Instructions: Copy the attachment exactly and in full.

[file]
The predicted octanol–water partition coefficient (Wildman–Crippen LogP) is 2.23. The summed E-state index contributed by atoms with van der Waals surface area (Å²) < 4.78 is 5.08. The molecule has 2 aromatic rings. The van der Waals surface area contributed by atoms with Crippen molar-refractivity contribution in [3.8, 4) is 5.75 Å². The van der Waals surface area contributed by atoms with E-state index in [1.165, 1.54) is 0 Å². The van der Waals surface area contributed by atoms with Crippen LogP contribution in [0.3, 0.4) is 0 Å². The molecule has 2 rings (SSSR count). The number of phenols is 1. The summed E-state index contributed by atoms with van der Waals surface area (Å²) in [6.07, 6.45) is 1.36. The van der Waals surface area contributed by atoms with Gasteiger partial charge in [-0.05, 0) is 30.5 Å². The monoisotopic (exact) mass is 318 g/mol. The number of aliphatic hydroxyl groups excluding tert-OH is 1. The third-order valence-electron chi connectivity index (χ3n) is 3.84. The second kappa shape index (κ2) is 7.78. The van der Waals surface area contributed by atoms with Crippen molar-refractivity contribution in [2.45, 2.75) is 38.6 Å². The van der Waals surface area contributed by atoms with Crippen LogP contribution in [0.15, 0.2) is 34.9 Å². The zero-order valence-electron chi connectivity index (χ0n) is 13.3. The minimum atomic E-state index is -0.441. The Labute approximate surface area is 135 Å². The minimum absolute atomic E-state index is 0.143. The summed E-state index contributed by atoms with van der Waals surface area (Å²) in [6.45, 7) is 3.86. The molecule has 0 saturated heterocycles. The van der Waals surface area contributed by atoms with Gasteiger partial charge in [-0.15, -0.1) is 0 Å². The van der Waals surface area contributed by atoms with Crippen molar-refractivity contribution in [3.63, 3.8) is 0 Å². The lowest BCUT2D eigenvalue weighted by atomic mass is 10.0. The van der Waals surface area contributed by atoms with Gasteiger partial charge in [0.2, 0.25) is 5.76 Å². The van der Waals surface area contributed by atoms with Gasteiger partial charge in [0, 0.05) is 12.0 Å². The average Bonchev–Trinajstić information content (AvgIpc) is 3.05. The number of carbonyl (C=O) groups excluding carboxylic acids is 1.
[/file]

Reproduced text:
The predicted octanol–water partition coefficient (Wildman–Crippen LogP) is 2.23. The summed E-state index contributed by atoms with van der Waals surface area (Å²) < 4.78 is 5.08. The molecule has 2 aromatic rings. The van der Waals surface area contributed by atoms with Crippen molar-refractivity contribution in [3.8, 4) is 5.75 Å². The van der Waals surface area contributed by atoms with E-state index in [1.165, 1.54) is 0 Å². The van der Waals surface area contributed by atoms with Crippen LogP contribution in [0.3, 0.4) is 0 Å². The molecule has 2 rings (SSSR count). The number of phenols is 1. The summed E-state index contributed by atoms with van der Waals surface area (Å²) in [6.07, 6.45) is 1.36. The van der Waals surface area contributed by atoms with Gasteiger partial charge in [-0.05, 0) is 30.5 Å². The monoisotopic (exact) mass is 318 g/mol. The number of aliphatic hydroxyl groups excluding tert-OH is 1. The third-order valence-electron chi connectivity index (χ3n) is 3.84. The second kappa shape index (κ2) is 7.78. The van der Waals surface area contributed by atoms with Crippen molar-refractivity contribution in [2.45, 2.75) is 38.6 Å². The van der Waals surface area contributed by atoms with Crippen LogP contribution in [0.15, 0.2) is 34.9 Å². The zero-order valence-electron chi connectivity index (χ0n) is 13.3. The minimum atomic E-state index is -0.441. The Labute approximate surface area is 135 Å². The minimum absolute atomic E-state index is 0.143. The summed E-state index contributed by atoms with van der Waals surface area (Å²) in [6.45, 7) is 3.86. The molecule has 0 saturated heterocycles. The van der Waals surface area contributed by atoms with Gasteiger partial charge in [-0.15, -0.1) is 0 Å². The van der Waals surface area contributed by atoms with Crippen molar-refractivity contribution in [3.63, 3.8) is 0 Å². The lowest BCUT2D eigenvalue weighted by atomic mass is 10.0. The van der Waals surface area contributed by atoms with Gasteiger partial charge in [0.2, 0.25) is 5.76 Å². The van der Waals surface area contributed by atoms with Gasteiger partial charge in [0, 0.05) is 12.0 Å². The average Bonchev–Trinajstić information content (AvgIpc) is 3.05. The number of carbonyl (C=O) groups excluding carboxylic acids is 1.